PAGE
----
Nevertheless, when B’nai B’rith International, a Jewish advocacy group, called on the Heinz Endowments to disavow their grant to “a restaurant serving anti-Israel propaganda,” The Heinz Endowment’s President Grant Oliphant responded: “I want to be especially clear that its current program on Palestine was not funded by the endowments and we would not fund such a program, precisely because it appears to be terribly at odds with the mission of promoting understanding.”  He went on to say, that the Endowments "emphatically does not agree with or support either the anti-Israel sentiments quoted on Conflict Kitchen’s food wrappers or the program’s refusal to incorporate Israeli or Jewish voices in its material. Conflict Kitchen has received no additional funding from the Endowments since the one grant last year and is not expected to.”

As an artist who has been funded by the Endowment in the past and stands before you getting funding again, I don’t need to tell you how deeply unsettling and destabilizing these statements are.  The Endowment had reinforced the bullying tactics of powerful lobbying groups and has created a less-secure environment for their funded project to do its work in.

A week later, Mr. Oliphant made this announcement on the Endowments website: “The Endowments has a long and proud history of supporting arts organizations whose work can be challenging or controversial, and I stand firmly with our staff in carrying that tradition forward. While we sometimes do not agree with the ideas presented in the work we fund, we absolutely defend the right of artists and arts organizations to express their work freely and without fear of reprisal.”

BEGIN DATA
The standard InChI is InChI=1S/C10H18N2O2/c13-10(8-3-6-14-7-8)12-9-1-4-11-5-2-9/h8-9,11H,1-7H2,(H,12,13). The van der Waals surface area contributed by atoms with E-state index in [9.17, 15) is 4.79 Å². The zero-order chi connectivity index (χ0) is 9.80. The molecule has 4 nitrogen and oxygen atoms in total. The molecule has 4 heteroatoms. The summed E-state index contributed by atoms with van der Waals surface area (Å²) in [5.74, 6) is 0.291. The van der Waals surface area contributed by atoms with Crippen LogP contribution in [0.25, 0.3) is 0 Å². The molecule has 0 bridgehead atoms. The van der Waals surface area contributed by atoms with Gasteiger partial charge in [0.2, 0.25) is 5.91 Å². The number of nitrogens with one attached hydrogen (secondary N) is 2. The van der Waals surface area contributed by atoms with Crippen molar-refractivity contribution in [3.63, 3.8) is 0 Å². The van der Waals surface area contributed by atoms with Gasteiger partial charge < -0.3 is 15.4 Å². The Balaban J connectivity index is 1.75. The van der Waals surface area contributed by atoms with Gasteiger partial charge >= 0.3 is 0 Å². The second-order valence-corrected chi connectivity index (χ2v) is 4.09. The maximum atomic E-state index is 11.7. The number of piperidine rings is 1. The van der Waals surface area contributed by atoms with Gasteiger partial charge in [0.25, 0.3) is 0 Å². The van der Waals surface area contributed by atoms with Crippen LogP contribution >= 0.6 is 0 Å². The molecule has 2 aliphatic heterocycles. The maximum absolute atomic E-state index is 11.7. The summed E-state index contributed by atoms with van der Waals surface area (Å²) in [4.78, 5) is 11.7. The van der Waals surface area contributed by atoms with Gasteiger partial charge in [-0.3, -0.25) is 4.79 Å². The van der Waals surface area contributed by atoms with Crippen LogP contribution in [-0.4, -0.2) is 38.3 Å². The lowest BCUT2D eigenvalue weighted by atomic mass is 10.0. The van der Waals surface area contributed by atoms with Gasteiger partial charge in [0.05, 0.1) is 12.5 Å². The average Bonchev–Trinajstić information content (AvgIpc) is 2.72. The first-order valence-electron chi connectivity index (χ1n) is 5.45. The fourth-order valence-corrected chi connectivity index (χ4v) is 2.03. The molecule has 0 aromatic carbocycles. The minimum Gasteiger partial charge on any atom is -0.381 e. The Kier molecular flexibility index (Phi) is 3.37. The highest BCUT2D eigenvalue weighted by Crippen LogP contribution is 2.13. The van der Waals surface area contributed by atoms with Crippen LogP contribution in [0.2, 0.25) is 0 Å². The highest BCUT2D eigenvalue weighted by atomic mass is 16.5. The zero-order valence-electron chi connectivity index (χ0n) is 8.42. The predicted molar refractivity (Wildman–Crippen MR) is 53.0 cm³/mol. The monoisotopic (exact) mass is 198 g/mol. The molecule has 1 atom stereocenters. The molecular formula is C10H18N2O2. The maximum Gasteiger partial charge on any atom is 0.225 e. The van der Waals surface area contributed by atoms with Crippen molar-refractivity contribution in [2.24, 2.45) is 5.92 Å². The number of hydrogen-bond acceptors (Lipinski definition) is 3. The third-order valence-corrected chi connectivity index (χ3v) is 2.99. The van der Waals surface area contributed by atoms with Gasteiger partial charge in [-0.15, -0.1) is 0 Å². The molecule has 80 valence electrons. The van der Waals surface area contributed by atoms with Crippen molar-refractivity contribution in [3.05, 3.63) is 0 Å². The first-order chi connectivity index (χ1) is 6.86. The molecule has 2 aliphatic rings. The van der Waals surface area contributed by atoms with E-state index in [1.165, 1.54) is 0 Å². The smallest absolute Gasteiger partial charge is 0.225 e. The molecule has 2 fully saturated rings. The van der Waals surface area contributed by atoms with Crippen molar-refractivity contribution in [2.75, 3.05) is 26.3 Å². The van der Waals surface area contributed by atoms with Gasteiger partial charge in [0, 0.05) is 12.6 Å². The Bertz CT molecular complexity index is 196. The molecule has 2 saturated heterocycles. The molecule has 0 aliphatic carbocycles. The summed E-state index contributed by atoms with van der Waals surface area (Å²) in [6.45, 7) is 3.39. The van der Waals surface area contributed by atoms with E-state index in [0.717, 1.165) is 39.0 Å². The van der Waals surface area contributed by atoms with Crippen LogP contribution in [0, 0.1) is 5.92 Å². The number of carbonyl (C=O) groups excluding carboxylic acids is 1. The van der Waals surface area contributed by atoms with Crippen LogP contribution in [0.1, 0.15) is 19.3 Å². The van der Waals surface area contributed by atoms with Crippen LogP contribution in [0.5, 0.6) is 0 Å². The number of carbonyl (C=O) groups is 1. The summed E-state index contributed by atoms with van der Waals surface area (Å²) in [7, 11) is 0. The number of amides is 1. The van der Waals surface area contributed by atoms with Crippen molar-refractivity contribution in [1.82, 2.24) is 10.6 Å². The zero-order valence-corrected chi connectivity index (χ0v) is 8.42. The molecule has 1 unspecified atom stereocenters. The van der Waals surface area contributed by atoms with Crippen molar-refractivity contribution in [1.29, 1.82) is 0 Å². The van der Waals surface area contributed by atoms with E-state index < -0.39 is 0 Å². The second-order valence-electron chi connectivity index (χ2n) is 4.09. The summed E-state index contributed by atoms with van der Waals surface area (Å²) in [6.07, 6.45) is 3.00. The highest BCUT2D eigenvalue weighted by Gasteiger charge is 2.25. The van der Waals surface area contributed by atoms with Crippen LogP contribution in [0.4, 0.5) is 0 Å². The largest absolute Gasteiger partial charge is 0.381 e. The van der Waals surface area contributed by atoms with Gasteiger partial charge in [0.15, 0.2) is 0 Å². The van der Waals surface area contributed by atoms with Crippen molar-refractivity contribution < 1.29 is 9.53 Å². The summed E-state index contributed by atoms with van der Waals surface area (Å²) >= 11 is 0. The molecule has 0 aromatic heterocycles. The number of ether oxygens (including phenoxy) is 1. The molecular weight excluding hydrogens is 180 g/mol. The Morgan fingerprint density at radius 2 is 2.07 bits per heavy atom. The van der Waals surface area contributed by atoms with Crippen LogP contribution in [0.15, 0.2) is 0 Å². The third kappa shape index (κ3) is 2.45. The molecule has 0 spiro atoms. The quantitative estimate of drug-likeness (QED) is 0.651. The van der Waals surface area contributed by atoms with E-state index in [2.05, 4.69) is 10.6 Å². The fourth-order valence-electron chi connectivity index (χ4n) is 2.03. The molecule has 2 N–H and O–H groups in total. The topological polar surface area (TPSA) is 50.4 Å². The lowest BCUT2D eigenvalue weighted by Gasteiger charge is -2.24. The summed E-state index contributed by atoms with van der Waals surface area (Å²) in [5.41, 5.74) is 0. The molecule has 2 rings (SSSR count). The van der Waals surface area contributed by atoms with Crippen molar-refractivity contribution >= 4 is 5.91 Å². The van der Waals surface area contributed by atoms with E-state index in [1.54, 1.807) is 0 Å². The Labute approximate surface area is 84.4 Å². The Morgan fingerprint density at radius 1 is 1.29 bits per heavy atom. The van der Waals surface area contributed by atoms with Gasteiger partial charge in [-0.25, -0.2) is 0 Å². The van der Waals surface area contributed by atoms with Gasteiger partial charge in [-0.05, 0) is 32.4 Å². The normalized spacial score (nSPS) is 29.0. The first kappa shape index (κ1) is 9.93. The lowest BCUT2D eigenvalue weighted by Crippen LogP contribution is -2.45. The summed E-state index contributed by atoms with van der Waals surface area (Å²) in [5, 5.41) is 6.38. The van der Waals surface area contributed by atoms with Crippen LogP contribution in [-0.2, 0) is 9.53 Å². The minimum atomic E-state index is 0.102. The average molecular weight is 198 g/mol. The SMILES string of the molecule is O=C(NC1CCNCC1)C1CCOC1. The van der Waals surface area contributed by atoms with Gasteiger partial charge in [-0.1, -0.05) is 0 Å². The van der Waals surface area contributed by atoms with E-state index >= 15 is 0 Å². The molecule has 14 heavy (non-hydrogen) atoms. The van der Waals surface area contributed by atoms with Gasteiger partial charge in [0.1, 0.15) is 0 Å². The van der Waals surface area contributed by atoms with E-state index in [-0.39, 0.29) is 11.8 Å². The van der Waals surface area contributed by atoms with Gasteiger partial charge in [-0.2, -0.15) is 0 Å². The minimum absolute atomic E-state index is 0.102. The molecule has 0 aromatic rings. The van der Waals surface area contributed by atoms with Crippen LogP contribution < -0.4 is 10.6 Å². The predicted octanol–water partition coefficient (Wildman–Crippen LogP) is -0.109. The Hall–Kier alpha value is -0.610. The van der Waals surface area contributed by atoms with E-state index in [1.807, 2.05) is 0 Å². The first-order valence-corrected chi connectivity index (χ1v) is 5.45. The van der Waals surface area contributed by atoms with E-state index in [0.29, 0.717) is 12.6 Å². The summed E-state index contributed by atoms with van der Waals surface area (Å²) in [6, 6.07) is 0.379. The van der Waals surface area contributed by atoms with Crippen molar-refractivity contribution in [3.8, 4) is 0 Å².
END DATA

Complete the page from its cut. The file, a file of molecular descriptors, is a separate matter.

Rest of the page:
Better, certainly. But you can not have it both ways.

Now, I have no problem with outside organizations and individuals critiquing or challenging the methods of our project, that’s part of the nature of making work in the public sphere. But I do take issue when individuals and organizations seek to police and silence speech. The counter to the call for less speech, should always be more speech.


Okay, so I’m going to propose something that seems pretty obvious, but from the research I’ve done, I don’t think it exists.

I’d like to make a simple proposal that the Heinz Endowments, and for that matter all our local foundations and funders, add a freedom of expression clause to their bylaws, or policies, or contracts or whatever it is that you use to indicate your core principles. Wouldn’t this be great?  Heck, my own university has a policy, and trust me, it’s come in pretty handy for them over the past month.

It seems a really easy and safe thing to do. It protects the shared space between a funder and an artist and insulates that relationship from the influence of monied interests, lobbying groups, and politics. The funders will no longer have to parse their words, backtrack, or say one thing to one group and another to another. One statement, freedom of expression, end of story.

Actually, the statement now on the Endowment's website, that I just read to you, could serve as a good starting point.

What I will do with the money

To that end, I’ve put a lot of thought into what to do with the money from this award.

And I have decided to put it entirely into the current Palestinian version of Conflict Kitchen.

The byproduct of this is twofold: First, the money will allow me to bring more Palestinian voices into our city and add greater depth to an iteration of the project that I very strongly believe in; and second, this will provide a great opportunity to the funders of this award to stand up against the criticism that will certainly come again their way because of the use of these funds. Could be a great opportunity to try out that new freedom of expression clause.


Listen, I think what I’m proposing is doable, and I hope this is just the start of a larger conversation about how funders and artists in our community can work together on this challenging issue.

Postscript: After the speech several local funders indicated that they will consider adding a freedom of expression clause to their language.